Clearing The Water On Marine Mammal Sanctuaries
By Marilee Menard
In 2016, the National Aquarium in Baltimore (NAIB) announced plans to build a “sanctuary” for its dolphins by 2020. NAIB has yet to select a location. It has reportedly rejected over 50 sites because the animals’ safety could be jeopardized by storms and/or algae blooms. Infectious disease is another issue; marine mammals in human care are protected from illnesses to which they could be exposed in the wild.
The Sea Life Trust announced in 2018 that it would create the world’s first “sanctuary” for two beluga whales in partnership with Whale and Dolphin Conservation. The animals were recently transported to the new facility in Iceland from Changfeng Ocean World in Shanghai, China. The Trust was founded by Merlin Entertainments’ Sea Life Centres, a chain of attractions that includes Ocean World, and a donation from Merlin.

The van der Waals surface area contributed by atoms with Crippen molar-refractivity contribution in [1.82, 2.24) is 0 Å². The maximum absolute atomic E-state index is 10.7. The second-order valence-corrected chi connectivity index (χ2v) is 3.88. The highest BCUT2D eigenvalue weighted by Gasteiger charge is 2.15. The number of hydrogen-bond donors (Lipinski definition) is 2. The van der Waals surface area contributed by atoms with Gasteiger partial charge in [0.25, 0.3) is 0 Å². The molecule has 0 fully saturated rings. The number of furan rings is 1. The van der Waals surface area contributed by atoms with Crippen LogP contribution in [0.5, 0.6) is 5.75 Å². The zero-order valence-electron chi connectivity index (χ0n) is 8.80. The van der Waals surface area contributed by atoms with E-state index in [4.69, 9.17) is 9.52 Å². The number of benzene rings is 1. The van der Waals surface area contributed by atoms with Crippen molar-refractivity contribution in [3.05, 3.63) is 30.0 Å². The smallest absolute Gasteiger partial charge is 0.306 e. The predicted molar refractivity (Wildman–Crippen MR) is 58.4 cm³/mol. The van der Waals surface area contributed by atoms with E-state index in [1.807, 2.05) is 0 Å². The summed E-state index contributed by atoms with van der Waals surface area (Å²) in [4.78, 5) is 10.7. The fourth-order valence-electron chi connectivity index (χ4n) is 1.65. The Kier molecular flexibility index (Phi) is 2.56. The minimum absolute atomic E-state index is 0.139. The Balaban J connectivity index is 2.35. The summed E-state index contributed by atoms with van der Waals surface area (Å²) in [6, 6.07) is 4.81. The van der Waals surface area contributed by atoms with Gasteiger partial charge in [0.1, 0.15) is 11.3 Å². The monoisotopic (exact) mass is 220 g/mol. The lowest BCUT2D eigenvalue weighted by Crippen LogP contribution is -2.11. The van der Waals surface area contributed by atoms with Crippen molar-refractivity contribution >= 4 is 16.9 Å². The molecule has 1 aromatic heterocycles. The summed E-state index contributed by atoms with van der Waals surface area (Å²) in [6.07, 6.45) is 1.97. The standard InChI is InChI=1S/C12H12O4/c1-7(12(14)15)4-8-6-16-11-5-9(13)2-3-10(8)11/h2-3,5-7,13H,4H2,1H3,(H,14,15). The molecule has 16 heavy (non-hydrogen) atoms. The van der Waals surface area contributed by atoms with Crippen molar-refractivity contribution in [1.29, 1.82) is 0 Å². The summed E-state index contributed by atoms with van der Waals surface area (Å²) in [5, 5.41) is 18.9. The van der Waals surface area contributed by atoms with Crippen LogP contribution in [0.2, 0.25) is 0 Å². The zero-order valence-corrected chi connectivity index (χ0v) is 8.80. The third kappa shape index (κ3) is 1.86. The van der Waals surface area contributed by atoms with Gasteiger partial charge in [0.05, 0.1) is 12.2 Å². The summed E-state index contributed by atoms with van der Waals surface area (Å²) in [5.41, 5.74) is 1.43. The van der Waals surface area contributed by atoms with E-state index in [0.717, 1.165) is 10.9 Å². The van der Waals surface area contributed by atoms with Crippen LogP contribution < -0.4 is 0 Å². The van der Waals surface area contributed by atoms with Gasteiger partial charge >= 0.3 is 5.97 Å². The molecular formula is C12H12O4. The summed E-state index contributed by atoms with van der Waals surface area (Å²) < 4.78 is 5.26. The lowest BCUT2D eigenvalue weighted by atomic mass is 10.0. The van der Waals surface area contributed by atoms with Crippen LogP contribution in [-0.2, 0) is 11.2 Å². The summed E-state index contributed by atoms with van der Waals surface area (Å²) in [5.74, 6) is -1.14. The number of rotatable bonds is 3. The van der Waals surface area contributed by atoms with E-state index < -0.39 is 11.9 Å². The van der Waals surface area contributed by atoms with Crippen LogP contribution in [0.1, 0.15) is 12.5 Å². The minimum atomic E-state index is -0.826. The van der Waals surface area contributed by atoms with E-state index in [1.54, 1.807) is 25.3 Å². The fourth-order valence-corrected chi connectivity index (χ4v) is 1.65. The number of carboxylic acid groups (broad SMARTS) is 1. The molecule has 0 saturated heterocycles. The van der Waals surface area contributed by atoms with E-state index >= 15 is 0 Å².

Calling these facilities “sanctuaries” is a misnomer.
The Global Federation of Animal Sanctuaries certifies sanctuaries throughout the world, defining them as a “safe haven for animals in need for any amount of time and follows the principles of a true sanctuary,” citing specifically those that have been abandoned, abused, or injured. Similarly, dictionaries define them as “a tract of land where birds and wildlife, especially those hunted for sport, can breed and take refuge in safety from hunters” (Dictionary.com); “a place where injured or unwanted animals…are cared for” (MacMillan Dictionary); and “a reservation where animals or birds are sheltered for breeding purposes and may not be hunted or trapped” (Collins English Dictionary).